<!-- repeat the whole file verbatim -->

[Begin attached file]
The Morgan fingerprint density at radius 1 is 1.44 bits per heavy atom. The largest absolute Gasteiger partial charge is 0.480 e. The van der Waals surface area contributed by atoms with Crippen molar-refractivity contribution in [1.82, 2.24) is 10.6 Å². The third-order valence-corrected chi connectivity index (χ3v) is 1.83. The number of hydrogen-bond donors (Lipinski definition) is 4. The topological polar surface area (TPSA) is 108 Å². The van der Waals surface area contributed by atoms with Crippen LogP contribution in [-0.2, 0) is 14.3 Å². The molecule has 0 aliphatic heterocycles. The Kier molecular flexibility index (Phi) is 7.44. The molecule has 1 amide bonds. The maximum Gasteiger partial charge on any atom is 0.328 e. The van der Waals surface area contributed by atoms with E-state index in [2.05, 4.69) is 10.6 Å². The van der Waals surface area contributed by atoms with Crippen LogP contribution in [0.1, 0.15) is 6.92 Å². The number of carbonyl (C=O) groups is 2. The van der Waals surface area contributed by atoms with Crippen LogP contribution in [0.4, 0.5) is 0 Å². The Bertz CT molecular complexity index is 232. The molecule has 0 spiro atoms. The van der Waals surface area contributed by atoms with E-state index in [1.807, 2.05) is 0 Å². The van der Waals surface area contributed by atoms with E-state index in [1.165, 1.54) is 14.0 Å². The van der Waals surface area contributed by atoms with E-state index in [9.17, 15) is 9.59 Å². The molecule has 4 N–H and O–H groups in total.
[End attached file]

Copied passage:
The Morgan fingerprint density at radius 1 is 1.44 bits per heavy atom. The largest absolute Gasteiger partial charge is 0.480 e. The van der Waals surface area contributed by atoms with Crippen molar-refractivity contribution in [1.82, 2.24) is 10.6 Å². The third-order valence-corrected chi connectivity index (χ3v) is 1.83. The number of hydrogen-bond donors (Lipinski definition) is 4. The topological polar surface area (TPSA) is 108 Å². The van der Waals surface area contributed by atoms with Crippen LogP contribution in [-0.2, 0) is 14.3 Å². The molecule has 0 aliphatic heterocycles. The Kier molecular flexibility index (Phi) is 7.44. The molecule has 1 amide bonds. The maximum Gasteiger partial charge on any atom is 0.328 e. The van der Waals surface area contributed by atoms with E-state index in [2.05, 4.69) is 10.6 Å². The van der Waals surface area contributed by atoms with Crippen LogP contribution in [0.1, 0.15) is 6.92 Å². The number of carbonyl (C=O) groups is 2. The van der Waals surface area contributed by atoms with Crippen LogP contribution in [0.4, 0.5) is 0 Å². The Bertz CT molecular complexity index is 232. The molecule has 0 spiro atoms. The van der Waals surface area contributed by atoms with E-state index in [1.807, 2.05) is 0 Å². The van der Waals surface area contributed by atoms with E-state index in [1.165, 1.54) is 14.0 Å². The van der Waals surface area contributed by atoms with E-state index in [9.17, 15) is 9.59 Å². The molecule has 4 N–H and O–H groups in total.